In anticipation of Mark Gardener’s Brixton gig on 1st November we caught up with him to get the lowdown on his current projects (one with Cocteau Twins’ Robin Guthrie), his memories of ‘shoegaze’, Creation Records and tantalisingly offers his thoughts on the notion of Ride reforming.
Could you tell us about your new project? What brought it about?
Aside from ongoing mixing and production work I have three main projects going on at the moment which will all be released within the next few months. A new Robin Guthrie/Mark Gardener album is finished and will be released on Robin’s label so I’m just waiting to hear the release date. An Ox-4-Sound, Mark Gardener mixed up/collaborations/mixes and remixes album is also finished which pulls together the various collaborations, mixes and remixes I have been involved in over the last few years and will also be released soon. I’m also currently working with John Leckie revisiting, reworking and remixing a classic lost album he originally recorded in Holland in 1973. The album is called ‘Western Justice’ and it’s Jack Rieley’s solo album. Amongst the many records Jack Rieley produced he managed, produced, sung and wrote with the Beach Boys on the albums ‘Holland’ and ‘Surfs Up’ both of which are up there with my favourite albums of all time. He was very close with the Wilsons. I also worked with Jack in New York during Ride’s ‘Carnival Of Light’ and ‘Tarantula’ period so I’m honoured to be working with John Leckie and Jack again on this album.
What can we expect from your upcoming Brixton gig?
Stripped down acoustic new and old songs with hypnotic loops covering my last 20 years in music
‘Shoegaze’ as a label was often used pejoratively, how:
a) Did/do you feel about being shoe-horned into the ‘scene’?
We always expected some kind of back lash from the music press at that time as that build them up then knock them down was how they worked . At that time we were ‘living the dream’ playing big shows touring and seeing the world outside the UK for the first time which was fantastic and mind blowing so you tend not to be too concerned with what a few music press people are calling you when you get back to the UK !! We understood that not many of these people had been to our shows and it was easier for press people to address and write about perceived self-invented scenes instead of writing about the individual bands. No bands escaped being shoe-horned by the UK press into one scene or another back then.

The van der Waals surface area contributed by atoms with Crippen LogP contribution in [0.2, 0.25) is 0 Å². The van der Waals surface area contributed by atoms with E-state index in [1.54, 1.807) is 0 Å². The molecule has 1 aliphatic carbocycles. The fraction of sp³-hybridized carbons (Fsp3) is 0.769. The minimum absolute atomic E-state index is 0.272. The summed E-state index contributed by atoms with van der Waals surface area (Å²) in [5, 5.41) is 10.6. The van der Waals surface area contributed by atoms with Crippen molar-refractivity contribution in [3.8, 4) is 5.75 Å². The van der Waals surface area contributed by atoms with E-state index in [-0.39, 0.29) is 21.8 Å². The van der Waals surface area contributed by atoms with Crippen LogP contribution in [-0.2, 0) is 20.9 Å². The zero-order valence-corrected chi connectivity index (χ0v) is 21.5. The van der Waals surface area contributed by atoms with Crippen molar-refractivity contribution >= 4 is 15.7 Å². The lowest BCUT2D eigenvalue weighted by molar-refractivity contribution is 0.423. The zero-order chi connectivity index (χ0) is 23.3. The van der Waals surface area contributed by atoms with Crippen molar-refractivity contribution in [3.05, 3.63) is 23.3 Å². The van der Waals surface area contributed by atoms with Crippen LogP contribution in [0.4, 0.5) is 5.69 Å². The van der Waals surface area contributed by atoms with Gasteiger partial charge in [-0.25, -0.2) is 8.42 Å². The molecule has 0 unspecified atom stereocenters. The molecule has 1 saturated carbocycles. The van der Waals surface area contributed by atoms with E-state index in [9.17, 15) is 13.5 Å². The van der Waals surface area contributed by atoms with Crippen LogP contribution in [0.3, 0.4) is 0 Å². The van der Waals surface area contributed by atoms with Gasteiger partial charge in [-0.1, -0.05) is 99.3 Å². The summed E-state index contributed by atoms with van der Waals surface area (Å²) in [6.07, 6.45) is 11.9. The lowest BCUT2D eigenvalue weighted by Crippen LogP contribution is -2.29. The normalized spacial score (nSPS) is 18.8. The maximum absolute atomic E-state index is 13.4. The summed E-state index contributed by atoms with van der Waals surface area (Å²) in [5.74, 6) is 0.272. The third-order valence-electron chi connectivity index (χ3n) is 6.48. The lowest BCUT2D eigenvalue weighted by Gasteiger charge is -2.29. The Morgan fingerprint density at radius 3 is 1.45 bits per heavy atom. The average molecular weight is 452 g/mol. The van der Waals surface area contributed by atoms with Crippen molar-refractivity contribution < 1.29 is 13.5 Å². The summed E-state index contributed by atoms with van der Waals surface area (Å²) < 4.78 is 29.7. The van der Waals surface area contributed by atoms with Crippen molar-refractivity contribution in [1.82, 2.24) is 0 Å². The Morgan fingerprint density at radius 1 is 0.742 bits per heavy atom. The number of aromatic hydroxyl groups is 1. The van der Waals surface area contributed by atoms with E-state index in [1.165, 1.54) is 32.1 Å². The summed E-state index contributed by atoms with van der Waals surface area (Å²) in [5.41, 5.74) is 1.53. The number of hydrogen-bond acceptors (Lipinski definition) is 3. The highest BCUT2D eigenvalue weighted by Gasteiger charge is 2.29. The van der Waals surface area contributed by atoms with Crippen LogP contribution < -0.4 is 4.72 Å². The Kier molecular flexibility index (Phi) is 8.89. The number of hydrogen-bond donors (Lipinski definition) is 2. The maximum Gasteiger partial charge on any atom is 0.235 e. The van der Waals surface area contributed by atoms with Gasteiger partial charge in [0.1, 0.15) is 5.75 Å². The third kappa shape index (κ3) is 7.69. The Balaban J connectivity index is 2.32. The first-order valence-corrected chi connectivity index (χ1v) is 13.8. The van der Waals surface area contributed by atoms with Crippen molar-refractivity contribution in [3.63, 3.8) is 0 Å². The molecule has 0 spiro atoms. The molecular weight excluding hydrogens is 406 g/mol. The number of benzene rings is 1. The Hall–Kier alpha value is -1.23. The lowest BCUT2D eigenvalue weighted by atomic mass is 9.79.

It was obviously one of the better scenes in hindsight as the originators have all stood the test of time very well and ‘Shoegaze’ is now a recognised worldwide genre of modern music!
b) Did/do you perceive the bands within it?
I loved the originators of that spacey sound such as the Cocteau Twins and My Bloody Valentine and still do. Not sure if they were bands perceived as part of the ‘scene’ or not. I was also a fan of Swervedriver and Slowdive and still am as they’re great. We toured the US with Lush who I also thought were great. I think a lot of dodgy bands then followed with the short names and similar sounds but I never watched these bands or bought their records. I wrote the first draught lyrics to “Leave Them All Behind” whilst on the road during our 1st US tour and that was how I felt about our position leaving not only the various cities and people in the US behind as the wheels kept turning but also many of that second wave of dodgy bands that I was only vaguely aware of following in our dust!!
c) Do you look back on it now? That period is now seen as a time of great experimentation and has become another facet of the heritage industry where everything undergoes a renaissance wherein nothing was ever dire and everything was amazing = re-sellable. Discuss.
I don’t look back and analyse it much these days. It was a great time of experimentation. There were lots of amazing bands but there were also many dire ones just like today, just like the 60’s, 70’s and 80’s. People are very nostalgic. Nostalgia can really distort the realities of past times. I don’t live in the past. There’s so much to do and concentrate on now. Music is a powerful force and has a powerful effect on people and it always will do. I love it, I’m as passionate now about music as I have ever been. That’s my driving life force. Every band I work with and every song or piece of music written I see as a true challenge in these challenging times. I just want music I’m involved in to be heard. I’ve never had big expectations on any music I’ve been involved in as that always leads to disappointment. I am and I’ve always been pleasantly surprised when music connects with people and an audience large or small comes to hear it. Time is the real test of great art and music. Ride and those others I have mentioned have stood the test of time and all existed on the edge of the mainstream and life to some extent. Ride certainly didn’t taper ourselves to any rules and we didn’t repeat ourselves. Our challenge was to keep going and keep it interesting for us and our audience. It was all intense fast and fantastic until we crashed the car!!!